Really, I had no idea of what I was getting into or what was the true nature of the “organization” I had joined.  I knew the people I met and lived with, those on the rank and file level, and they were very sincere.  I had no idea of the internal problems of the church, and of the reasons and causes for the mass exodus of Older Brothers and Sisters.  Older Brothers could be “harsh” and Older Sisters could be controlling “maneuvering women,” as Stewart accused them of being.   There was something wrong with all of them, according to Stewart.  And, I’d do anything not to become like them.

After resisting the idea for a time, I filled out my application for the Retard Program.  I saw no other hopeful avenue in the church for my life.  Life outside the church did not seem like an option.  I did not want to end up in hell.

I began going to the meetings in Manhattan.  Then we began having meetings in the Philadelphia “Lamb House” (where Stewart lived at the time).  I and several others were not backed in the voting amongst us to be in the Retard Program.  Me, because I was 24 and considered “older” by the rest of those in the Program, who were about 19 or 20 years old, and therefore I was “not trusted” by most of them because I was “older.”  (Though actually, I was not a very “together” person and I acted and looked like I was much younger.  At one of my first Big Meetings Stewart asked me a question and then said in a friendly tone of voice, “How old are you, ‘lamb,’ about 16?” I answered, feeling embarrassed, “No, 23.”

I was a suspicious person, because I was “older.”  But I did not fit neatly into any category in the church.  I was not a “Young Sheep”  (a teenager), nor was I an “Older Brother” (over 25).  I had come into the church at age 23 as an “Older Newly Saved.”  Still, perhaps able to be rescued and not turn out like an “Older Brother.”  I cannot effectively express here, how deeply, hook, line and sinker I had bought into the belief system of the Church of Bible Understanding.  I was completely caught and hooked.  I believed in Jesus.  I just didn’t realize all the stuff I had decided to believe along with that newly found faith.  I was eventually to suffer the consequences, yet at the same time receive a life lesson that might be priceless.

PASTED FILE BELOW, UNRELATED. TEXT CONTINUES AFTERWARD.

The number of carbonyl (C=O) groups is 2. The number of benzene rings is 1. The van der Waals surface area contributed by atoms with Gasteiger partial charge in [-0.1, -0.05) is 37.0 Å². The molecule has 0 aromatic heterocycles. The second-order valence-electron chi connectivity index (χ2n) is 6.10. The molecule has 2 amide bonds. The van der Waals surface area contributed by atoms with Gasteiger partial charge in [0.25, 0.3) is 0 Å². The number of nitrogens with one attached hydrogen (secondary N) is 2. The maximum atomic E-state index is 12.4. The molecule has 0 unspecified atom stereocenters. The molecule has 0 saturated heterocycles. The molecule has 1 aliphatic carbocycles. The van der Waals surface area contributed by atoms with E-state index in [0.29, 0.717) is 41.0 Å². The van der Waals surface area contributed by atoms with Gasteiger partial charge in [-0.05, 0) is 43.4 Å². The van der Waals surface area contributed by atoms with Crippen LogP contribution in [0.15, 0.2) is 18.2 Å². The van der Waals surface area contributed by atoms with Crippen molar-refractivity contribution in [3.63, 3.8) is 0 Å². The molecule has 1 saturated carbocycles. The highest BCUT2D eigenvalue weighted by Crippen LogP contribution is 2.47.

However, me and several others, who were no different than the others really, except perhaps that they were social misfits because they were very introverted or did not “emote” like “normal” people, were excluded in the voting one meeting in Philadelphia.  Those were me, Diana V., Carrie R., and a few others.

I felt anxiety over not making it into the program.  But Stewart solved it with just a sentence.  “How are these ones any different than the others?”  That was it, we were all in.  I had been accepted into the Retard Program.  My only hope against being swept away with the forces of sin in the world and the mysterious forces that seemed to make Older Brothers and Sisters weird and twisted mutants by the time they were 25 years old.

Captive Congregation: My Fourteen Years in the Church of Bible Understanding is available in paperback and as an eBook.